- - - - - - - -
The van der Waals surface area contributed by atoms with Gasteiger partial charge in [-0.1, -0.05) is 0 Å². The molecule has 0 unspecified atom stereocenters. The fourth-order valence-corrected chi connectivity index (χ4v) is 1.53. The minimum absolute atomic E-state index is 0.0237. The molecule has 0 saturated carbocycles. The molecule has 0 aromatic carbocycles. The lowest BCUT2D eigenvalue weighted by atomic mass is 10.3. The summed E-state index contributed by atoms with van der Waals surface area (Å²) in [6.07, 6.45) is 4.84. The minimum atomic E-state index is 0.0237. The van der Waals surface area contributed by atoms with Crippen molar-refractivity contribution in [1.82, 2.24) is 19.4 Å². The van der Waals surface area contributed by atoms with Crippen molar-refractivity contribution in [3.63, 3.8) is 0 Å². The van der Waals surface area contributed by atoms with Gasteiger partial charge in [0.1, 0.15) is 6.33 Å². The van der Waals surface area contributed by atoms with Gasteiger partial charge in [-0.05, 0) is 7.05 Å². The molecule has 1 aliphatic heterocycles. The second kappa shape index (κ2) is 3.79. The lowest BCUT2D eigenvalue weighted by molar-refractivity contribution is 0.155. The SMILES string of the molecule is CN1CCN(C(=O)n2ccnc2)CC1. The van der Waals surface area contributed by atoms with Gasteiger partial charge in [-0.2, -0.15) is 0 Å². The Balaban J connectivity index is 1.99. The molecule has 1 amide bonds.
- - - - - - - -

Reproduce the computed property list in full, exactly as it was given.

The van der Waals surface area contributed by atoms with Gasteiger partial charge in [-0.1, -0.05) is 0 Å². The molecule has 0 unspecified atom stereocenters. The fourth-order valence-corrected chi connectivity index (χ4v) is 1.53. The minimum absolute atomic E-state index is 0.0237. The molecule has 0 saturated carbocycles. The molecule has 0 aromatic carbocycles. The lowest BCUT2D eigenvalue weighted by atomic mass is 10.3. The summed E-state index contributed by atoms with van der Waals surface area (Å²) in [6.07, 6.45) is 4.84. The minimum atomic E-state index is 0.0237. The van der Waals surface area contributed by atoms with Crippen molar-refractivity contribution in [1.82, 2.24) is 19.4 Å². The van der Waals surface area contributed by atoms with Crippen molar-refractivity contribution in [3.63, 3.8) is 0 Å². The van der Waals surface area contributed by atoms with Gasteiger partial charge in [0.1, 0.15) is 6.33 Å². The van der Waals surface area contributed by atoms with Gasteiger partial charge in [-0.05, 0) is 7.05 Å². The molecule has 1 aliphatic heterocycles. The second kappa shape index (κ2) is 3.79. The lowest BCUT2D eigenvalue weighted by molar-refractivity contribution is 0.155. The SMILES string of the molecule is CN1CCN(C(=O)n2ccnc2)CC1. The van der Waals surface area contributed by atoms with Gasteiger partial charge in [-0.2, -0.15) is 0 Å². The Balaban J connectivity index is 1.99. The molecule has 1 amide bonds.